Proteas must became invincible at home

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AP

The Proteas have been regarded as the No 1 Test side for a few years now, but theres just something that they seem to be lacking. Photo by: Themba Hadebe

Those damn Aussies are back.The manner in which Michael Clarke’s men have trampled over the pitiful Poms was a stark reminder to the cricketing world that you can’t keep an Aussie down for too long.

In many ways, a strong Australia is good for the game, and will add more weight to the Proteas’s claim of being one of the best teams since the turn of the century. That claim is diluted by a lack of a proper rival. Clarke’s men, having found their mojo – and their Mitch again – will definitely be that.

The Proteas have been regarded as the No 1 Test side for a few years now, but until they find the knack of blowing the opposition away on home turf, they will not be regarded as a true force, to be measured against the dominant teams of eras gone by.

The likes of the Windies of the 80s and 90s, and the Aussies of the late 90s and the Noughties had one thing in common. When you crossed over into their shores, they were rampant, as they steamrollered reputation, got into the head of the visiting captain, and watched with glee as panic spread across the touring party.

By the time you left, so-called stars had been put in their place, and the weak links in the team had been savagely exposed. In the Caribbean, it was an examination by sheer pace. Down Under, it was a mixture of pace, precision and the mercurial skills of the game’s greatest slow bowler, Shane Warne.

There was no relent, and the public were baying for blood from the sidelines. The Proteas have many of those ingredients, save for the sheer class of Warne. Of course, he was a once-in-a-lifetime freak – and that was before the Botox.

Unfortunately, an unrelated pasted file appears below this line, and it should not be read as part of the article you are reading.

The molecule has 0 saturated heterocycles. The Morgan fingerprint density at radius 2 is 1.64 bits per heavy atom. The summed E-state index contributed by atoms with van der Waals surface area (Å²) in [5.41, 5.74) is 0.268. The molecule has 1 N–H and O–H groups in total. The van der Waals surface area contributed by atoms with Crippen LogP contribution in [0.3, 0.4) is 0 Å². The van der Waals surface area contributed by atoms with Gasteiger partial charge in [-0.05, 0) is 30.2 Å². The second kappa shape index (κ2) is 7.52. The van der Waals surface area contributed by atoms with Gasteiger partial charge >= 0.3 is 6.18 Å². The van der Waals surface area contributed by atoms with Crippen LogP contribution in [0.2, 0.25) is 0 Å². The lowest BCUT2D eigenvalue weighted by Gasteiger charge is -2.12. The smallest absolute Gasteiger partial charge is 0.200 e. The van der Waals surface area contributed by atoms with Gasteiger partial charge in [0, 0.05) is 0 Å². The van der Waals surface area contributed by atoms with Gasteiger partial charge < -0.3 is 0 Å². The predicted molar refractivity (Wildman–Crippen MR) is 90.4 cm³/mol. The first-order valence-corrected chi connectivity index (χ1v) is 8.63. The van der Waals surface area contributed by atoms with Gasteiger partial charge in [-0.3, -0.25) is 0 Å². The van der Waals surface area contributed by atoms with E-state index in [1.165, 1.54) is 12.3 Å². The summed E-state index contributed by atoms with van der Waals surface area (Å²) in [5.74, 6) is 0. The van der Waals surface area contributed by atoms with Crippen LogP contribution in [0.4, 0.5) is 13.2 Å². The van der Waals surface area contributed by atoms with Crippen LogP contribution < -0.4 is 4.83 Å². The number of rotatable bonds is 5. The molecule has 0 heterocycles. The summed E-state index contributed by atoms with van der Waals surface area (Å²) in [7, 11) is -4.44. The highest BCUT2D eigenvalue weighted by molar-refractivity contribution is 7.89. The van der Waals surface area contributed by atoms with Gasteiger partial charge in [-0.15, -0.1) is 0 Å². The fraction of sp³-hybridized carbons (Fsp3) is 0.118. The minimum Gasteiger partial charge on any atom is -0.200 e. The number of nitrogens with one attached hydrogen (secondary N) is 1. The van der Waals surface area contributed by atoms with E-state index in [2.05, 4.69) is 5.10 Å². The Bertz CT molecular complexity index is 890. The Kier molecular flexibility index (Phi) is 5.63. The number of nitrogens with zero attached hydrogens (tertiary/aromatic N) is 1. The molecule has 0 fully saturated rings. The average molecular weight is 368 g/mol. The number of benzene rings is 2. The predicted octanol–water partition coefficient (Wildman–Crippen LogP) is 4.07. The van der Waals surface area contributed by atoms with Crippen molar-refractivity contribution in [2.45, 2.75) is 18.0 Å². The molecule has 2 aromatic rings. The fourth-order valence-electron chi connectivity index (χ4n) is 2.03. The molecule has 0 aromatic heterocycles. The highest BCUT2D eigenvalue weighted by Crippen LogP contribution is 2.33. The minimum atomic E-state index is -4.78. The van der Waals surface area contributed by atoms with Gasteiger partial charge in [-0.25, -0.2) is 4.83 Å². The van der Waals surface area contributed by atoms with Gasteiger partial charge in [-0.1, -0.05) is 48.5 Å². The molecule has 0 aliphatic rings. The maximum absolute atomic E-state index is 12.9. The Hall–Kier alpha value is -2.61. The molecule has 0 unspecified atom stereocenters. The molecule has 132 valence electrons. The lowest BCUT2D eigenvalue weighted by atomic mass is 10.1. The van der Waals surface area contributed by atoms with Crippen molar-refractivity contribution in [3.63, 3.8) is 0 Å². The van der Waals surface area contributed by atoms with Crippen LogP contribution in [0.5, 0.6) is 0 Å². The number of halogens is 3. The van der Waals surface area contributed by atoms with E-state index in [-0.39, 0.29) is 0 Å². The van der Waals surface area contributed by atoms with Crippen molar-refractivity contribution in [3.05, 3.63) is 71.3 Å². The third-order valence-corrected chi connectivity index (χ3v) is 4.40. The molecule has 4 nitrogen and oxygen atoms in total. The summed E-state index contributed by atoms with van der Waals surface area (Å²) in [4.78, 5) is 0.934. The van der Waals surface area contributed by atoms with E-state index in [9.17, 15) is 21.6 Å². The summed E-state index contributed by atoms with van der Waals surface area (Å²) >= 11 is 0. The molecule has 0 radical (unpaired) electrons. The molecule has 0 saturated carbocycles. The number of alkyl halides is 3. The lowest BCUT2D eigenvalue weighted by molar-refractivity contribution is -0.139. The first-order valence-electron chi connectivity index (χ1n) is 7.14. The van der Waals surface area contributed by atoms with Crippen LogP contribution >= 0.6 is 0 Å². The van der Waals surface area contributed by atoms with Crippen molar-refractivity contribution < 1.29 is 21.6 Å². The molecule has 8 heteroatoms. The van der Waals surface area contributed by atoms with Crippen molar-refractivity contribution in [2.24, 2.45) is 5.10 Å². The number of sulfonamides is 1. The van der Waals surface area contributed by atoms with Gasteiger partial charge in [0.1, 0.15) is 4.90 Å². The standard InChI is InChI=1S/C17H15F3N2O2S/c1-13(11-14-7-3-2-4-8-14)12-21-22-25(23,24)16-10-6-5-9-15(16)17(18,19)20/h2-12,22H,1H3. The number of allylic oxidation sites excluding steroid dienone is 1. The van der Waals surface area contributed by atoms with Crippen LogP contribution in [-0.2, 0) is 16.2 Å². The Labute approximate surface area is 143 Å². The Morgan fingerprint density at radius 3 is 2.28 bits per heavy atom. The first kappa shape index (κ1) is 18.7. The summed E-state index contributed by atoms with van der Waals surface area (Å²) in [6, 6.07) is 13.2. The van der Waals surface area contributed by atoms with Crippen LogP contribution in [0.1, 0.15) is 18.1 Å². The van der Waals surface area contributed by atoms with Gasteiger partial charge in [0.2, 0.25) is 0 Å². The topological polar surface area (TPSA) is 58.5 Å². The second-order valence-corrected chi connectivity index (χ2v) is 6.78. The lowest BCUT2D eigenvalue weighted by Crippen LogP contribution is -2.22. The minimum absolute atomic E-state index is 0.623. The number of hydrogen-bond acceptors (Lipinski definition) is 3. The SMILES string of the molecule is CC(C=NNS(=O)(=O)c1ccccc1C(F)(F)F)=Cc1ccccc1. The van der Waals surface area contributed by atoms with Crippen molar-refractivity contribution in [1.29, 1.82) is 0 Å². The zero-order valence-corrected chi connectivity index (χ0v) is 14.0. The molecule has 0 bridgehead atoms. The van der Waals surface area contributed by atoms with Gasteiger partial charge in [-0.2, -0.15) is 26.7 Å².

The current South African attack is varied and established, and there is undoubted class within the top seven, the cornerstone of any quality side. Nothing is more disheartening to a visiting captain than watching your best bowler carted to all corners.

The look on Alastair Cook’s face when Jimmy Anderson was pummelled all over the Waca suggested a sense of helplessness. That kind of assault leaves mental scars on a side, and the Proteas have the players to inflict similar damage with the bat.

But, when was the last, dominant batting performance at home? You know, the kind of display where three or four batsmen pile on the agony, and reduce good bowlers to cannon fodder. We all remember how Steve Waugh and Greg Blewett batted forever and a day at the Wanderers, having seen the likes of Matthew Hayden, Ricky Ponting and Adam Gilchrist do the same to our much-vaunted pace attack Down Under .

The Proteas need to become ruthless at home. They need to start bullying the opposition, instilling genuine trepidation before teams even land at OR Tambo International.

Like the Windies and the Aussies, who came before them, they have the best bowler in the world, the best batsman in the world and, most importantly, the most intimidating captain in the world.

But the Proteas seem reluctant to hit the turbo-charge button at home. The ice-cool temperament that they have displayed across the globe – in the heat of Mumbai, during the rear-guard in Adelaide, the brutal assault of the Poms at the Oval – is replaced by uncertainty on home soil.

Put them on a plane and they are ruthless, like the Mafia. It’s not worth recollecting when they last lost a Test series away from home. It just doesn’t happen anymore. But, in front of their own fans, they become timid and tentative.

They need to start taking numbers, right here on their own patch. And that starts with beating India convincingly. Then the cock-a-hoop Aussies need to be put back in their place.

It’s time for Graeme Smith’s men to prove that they are Test cricket’s current mob of The Untouchables. - Sunday Independent


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